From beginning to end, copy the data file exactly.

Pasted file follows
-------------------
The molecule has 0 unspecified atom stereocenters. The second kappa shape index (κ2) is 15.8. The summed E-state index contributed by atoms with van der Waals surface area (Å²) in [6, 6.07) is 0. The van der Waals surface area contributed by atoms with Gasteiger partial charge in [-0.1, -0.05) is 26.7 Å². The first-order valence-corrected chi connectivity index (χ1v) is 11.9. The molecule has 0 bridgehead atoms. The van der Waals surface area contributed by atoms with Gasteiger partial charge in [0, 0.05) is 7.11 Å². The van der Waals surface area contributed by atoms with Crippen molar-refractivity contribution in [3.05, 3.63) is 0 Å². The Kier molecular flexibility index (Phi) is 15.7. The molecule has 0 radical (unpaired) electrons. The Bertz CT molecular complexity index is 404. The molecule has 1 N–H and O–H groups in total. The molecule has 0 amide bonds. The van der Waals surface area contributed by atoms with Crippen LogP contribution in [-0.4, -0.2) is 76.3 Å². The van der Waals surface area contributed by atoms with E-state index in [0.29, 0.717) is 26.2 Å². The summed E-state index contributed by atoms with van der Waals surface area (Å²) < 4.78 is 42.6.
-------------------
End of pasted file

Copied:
The molecule has 0 unspecified atom stereocenters. The second kappa shape index (κ2) is 15.8. The summed E-state index contributed by atoms with van der Waals surface area (Å²) in [6, 6.07) is 0. The van der Waals surface area contributed by atoms with Gasteiger partial charge in [-0.1, -0.05) is 26.7 Å². The first-order valence-corrected chi connectivity index (χ1v) is 11.9. The molecule has 0 bridgehead atoms. The van der Waals surface area contributed by atoms with Gasteiger partial charge in [0, 0.05) is 7.11 Å². The van der Waals surface area contributed by atoms with Crippen molar-refractivity contribution in [3.05, 3.63) is 0 Å². The Kier molecular flexibility index (Phi) is 15.7. The molecule has 0 radical (unpaired) electrons. The Bertz CT molecular complexity index is 404. The molecule has 1 N–H and O–H groups in total. The molecule has 0 amide bonds. The van der Waals surface area contributed by atoms with Crippen LogP contribution in [-0.4, -0.2) is 76.3 Å². The van der Waals surface area contributed by atoms with E-state index in [0.29, 0.717) is 26.2 Å². The summed E-state index contributed by atoms with van der Waals surface area (Å²) < 4.78 is 42.6.